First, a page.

Café Momentum was one of the many businesses damaged in the chaos of late Friday night as crowds moved through downtown, smashing windows and sometimes emptying storefront displays. It is ironic that this shattered window belongs to an organization that supports youth coming out of the juvenile detention system. They complete paid internships as servers and cooks in a program that includes mentorship and guidance for a cohort of predominantly young, black men and women.
“We had a window busted out, but nothing was looted, and they tried to overturn one of our planters,” says founder Chad Houser. “It’s—I don’t even know what the right word is, really: It’s eerie, scary, [it’s] due. My heart hurts for people who are this angry, because they have every right to be. I don’t condone vandalizing a place like Café Momentum, but I get it. Unfortunately, when you have the most powerful person in the world tweeting racial [epithets], he’s gaslighting people to be angrier, and as a result, people suffer.”
Conversations had already been going on among the staff and the interns based on principles of active listening. Set the property damage aside – what led up to this? Houser wasn’t downtown Friday night. He says he was at home, eyes glued to the many live feeds. The peaceful protest had turned violent; police engaged the protestors with tear gas and rubber bullets.
“As I saw things were beginning to get a little ugly, I was getting to be a little on edge and a lot of the concern was the lives of those that were protesting,” he says. “When I woke up on Saturday morning, I saw that things had taken a significant turn overnight.”
Having immediately rejoined the restaurant, he found the smashed window and overturned planter. “I worked with staff to get the window remedied. And then took out a long quote from Dr. King about riots and the significance of riots.” He texted it to the staff: I must say tonight that a riot is the language of the unheard. And what is it America has failed to hear? “Because I also think it’s important to condemn the root that has caused the action before we condemn the action,” he says.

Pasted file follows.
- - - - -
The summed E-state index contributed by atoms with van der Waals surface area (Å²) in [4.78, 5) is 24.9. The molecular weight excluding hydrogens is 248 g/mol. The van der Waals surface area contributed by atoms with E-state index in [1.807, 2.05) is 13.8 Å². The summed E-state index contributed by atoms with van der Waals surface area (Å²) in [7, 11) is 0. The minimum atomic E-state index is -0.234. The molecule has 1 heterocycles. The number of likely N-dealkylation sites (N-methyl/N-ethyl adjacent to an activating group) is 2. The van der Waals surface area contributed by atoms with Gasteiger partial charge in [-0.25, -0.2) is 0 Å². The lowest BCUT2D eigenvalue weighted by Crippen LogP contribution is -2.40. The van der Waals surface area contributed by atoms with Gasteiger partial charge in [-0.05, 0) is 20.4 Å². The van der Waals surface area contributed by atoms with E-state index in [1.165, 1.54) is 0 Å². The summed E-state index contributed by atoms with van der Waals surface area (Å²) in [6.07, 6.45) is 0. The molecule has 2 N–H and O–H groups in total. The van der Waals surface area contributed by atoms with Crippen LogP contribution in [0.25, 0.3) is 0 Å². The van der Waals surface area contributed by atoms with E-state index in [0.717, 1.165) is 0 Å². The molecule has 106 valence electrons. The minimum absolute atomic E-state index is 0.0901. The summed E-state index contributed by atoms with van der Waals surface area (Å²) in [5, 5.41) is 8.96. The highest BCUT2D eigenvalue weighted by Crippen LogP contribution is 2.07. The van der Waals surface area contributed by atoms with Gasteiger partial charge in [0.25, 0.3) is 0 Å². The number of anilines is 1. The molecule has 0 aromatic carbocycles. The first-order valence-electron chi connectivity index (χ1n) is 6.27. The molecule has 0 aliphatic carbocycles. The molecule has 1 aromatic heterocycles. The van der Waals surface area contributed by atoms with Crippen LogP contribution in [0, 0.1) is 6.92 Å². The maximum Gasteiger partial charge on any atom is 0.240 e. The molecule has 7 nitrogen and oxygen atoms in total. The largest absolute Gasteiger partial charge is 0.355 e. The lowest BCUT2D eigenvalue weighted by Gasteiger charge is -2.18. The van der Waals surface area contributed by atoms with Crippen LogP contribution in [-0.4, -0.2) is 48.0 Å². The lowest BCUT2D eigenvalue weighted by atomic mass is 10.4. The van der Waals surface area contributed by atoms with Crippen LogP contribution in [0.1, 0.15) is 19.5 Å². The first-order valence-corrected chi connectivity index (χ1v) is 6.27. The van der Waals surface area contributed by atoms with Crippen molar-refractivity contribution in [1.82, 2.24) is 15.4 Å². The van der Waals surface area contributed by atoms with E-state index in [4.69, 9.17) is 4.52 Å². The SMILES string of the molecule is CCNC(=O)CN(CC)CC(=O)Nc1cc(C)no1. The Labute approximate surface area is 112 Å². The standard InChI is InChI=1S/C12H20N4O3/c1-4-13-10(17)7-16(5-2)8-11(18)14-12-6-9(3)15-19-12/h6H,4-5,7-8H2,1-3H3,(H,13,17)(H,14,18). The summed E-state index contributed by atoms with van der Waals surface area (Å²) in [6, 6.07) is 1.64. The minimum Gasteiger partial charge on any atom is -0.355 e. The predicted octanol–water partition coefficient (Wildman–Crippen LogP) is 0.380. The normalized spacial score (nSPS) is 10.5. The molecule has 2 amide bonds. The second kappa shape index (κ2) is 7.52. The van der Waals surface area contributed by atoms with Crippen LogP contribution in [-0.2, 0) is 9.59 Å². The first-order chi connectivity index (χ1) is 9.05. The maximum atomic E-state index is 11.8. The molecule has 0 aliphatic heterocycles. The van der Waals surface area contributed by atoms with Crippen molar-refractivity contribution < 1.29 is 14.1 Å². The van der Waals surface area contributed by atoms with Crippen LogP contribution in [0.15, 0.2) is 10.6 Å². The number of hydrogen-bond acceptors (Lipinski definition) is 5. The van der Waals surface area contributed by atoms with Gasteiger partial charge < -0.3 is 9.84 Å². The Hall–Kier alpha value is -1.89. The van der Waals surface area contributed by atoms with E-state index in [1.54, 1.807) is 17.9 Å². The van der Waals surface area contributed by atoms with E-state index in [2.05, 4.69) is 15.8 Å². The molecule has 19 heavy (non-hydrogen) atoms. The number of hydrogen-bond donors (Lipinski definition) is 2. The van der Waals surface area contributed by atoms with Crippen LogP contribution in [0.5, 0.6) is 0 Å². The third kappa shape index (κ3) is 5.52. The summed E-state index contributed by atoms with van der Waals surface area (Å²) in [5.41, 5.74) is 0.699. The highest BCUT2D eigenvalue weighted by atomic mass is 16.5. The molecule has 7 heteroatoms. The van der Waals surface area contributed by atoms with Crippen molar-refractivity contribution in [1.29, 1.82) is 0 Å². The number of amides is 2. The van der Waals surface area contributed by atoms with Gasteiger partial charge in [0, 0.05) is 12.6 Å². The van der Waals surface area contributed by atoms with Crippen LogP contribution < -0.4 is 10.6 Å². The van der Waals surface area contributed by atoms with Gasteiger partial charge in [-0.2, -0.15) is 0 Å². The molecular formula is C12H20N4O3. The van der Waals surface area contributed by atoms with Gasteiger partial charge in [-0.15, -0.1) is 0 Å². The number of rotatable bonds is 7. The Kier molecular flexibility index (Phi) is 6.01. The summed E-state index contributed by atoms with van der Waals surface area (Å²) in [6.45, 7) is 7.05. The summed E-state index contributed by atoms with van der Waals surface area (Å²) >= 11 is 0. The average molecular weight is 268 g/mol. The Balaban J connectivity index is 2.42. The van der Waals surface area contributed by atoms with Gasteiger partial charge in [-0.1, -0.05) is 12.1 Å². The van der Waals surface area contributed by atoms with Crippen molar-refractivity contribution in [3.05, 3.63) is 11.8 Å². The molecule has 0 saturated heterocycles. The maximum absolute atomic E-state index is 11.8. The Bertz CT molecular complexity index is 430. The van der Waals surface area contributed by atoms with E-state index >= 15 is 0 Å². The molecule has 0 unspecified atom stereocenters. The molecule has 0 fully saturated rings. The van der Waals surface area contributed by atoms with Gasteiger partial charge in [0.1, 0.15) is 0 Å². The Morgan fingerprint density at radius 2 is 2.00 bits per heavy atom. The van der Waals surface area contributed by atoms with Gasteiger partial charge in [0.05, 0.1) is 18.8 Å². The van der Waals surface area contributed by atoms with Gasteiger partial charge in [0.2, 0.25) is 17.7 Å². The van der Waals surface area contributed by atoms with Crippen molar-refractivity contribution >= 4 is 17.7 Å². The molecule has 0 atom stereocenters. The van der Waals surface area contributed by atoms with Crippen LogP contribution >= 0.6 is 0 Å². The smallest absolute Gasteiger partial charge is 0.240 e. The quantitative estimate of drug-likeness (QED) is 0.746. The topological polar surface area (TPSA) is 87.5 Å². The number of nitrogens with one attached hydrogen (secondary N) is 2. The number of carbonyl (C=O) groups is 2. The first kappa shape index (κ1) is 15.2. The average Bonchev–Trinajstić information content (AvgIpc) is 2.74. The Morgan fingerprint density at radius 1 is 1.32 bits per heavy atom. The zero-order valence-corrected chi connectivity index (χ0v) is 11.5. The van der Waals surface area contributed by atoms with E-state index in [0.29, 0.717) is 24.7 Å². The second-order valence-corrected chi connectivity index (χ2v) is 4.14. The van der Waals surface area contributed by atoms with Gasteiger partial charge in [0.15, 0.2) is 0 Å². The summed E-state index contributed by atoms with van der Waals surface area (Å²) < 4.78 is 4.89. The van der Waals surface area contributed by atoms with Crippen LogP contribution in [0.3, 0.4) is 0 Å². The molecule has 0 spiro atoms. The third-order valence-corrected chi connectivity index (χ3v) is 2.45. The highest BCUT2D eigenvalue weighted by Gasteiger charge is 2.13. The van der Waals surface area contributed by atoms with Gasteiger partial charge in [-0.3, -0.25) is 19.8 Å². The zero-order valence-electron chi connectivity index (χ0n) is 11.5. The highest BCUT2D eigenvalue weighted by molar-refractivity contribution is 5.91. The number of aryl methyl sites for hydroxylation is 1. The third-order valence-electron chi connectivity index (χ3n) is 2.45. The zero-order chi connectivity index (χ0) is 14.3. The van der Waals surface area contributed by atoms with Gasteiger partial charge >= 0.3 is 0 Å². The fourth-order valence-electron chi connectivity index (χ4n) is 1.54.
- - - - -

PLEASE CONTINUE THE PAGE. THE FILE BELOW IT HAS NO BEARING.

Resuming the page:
Houser and staff psychologist Porshia Haymon hashed out a plan for how to unify the staff’s approach to the interns, “because they’re experiencing their own wealth of emotion through all of this,” says Houser.
He sent another text. There was concern for a repeat on Saturday night. He told the kids he loved them, asked how they were doing, and asked whether there was anything the organization could do for support. He told them to be careful.
“If they feel compelled to be in fully volatile situations, I told them, ‘I will stand right next to you and walk alongside you and do what I need to do to help as well,’” Houser says.
Before the full team returns to the work they have been doing through Momentum E.A.T.S., a program that has been feeding DISD students lunches during the pandemic, Houser and Haydon will invite the interns to work with them to write a manifesto “regarding their thoughts and feelings,” as Houser puts it. That manifesto will be painted over the plywood that covers the shattered window. “So that their voices are heard and seen. Whatever statement I have, whatever thoughts I have are irrelevant; what matters most is the feelings and thoughts of the kids. Always, their voice should be the voice of our organization.”
In the immediate future, Café Momentum, which already has programming and training around racial equity and de-escalation, plans to incorporate weekly luncheons with community representatives that allows staff and interns to voice concerns and request action. According to Houser, work with partner UNT College of Law will be centered on knowing one’s rights.
Next week, nine students in the Café Momentum home school program will graduate with high school diplomas. A partnership with local community colleges offers free tuition. One student is already enrolled in the food service program at downtown’s El Centro.
“The events that have occurred in the past week are not new. They’re repetitive,” Houser says, looping back to the systemic nature of inequity and the aims of an organization whose very essence is about targeting its root. “Even with the pandemic sweeping into our community, that’s been one of our mantras all along, is that we have to be present for the kids at all times. Because it invokes a deep emotion.”